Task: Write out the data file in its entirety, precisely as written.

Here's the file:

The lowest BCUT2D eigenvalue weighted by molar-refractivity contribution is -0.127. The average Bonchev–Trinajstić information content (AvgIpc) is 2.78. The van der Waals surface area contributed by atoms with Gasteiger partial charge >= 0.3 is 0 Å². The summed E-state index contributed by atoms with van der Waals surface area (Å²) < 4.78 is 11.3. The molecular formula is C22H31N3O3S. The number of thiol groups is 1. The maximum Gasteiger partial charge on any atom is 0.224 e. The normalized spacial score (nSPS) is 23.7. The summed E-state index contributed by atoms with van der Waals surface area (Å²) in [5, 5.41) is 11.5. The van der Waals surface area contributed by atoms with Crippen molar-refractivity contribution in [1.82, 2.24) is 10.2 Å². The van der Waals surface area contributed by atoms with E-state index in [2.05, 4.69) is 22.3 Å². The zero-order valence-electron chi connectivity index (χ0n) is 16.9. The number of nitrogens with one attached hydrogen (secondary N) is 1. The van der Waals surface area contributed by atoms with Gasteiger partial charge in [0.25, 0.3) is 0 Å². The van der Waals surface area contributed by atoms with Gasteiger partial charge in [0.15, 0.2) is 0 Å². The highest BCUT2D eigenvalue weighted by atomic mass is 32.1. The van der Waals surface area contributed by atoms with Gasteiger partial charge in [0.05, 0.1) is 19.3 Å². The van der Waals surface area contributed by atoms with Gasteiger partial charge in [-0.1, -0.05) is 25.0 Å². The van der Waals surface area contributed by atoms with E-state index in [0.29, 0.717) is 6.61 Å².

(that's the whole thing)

The lowest BCUT2D eigenvalue weighted by molar-refractivity contribution is -0.127. The average Bonchev–Trinajstić information content (AvgIpc) is 2.78. The van der Waals surface area contributed by atoms with Gasteiger partial charge >= 0.3 is 0 Å². The summed E-state index contributed by atoms with van der Waals surface area (Å²) < 4.78 is 11.3. The molecular formula is C22H31N3O3S. The number of thiol groups is 1. The maximum Gasteiger partial charge on any atom is 0.224 e. The normalized spacial score (nSPS) is 23.7. The summed E-state index contributed by atoms with van der Waals surface area (Å²) in [5, 5.41) is 11.5. The van der Waals surface area contributed by atoms with Crippen molar-refractivity contribution in [1.82, 2.24) is 10.2 Å². The van der Waals surface area contributed by atoms with E-state index in [2.05, 4.69) is 22.3 Å². The zero-order valence-electron chi connectivity index (χ0n) is 16.9. The number of nitrogens with one attached hydrogen (secondary N) is 1. The van der Waals surface area contributed by atoms with Gasteiger partial charge in [0.25, 0.3) is 0 Å². The van der Waals surface area contributed by atoms with Gasteiger partial charge in [0.15, 0.2) is 0 Å². The highest BCUT2D eigenvalue weighted by atomic mass is 32.1. The van der Waals surface area contributed by atoms with Gasteiger partial charge in [0.05, 0.1) is 19.3 Å². The van der Waals surface area contributed by atoms with Gasteiger partial charge in [-0.1, -0.05) is 25.0 Å². The van der Waals surface area contributed by atoms with E-state index in [0.29, 0.717) is 6.61 Å².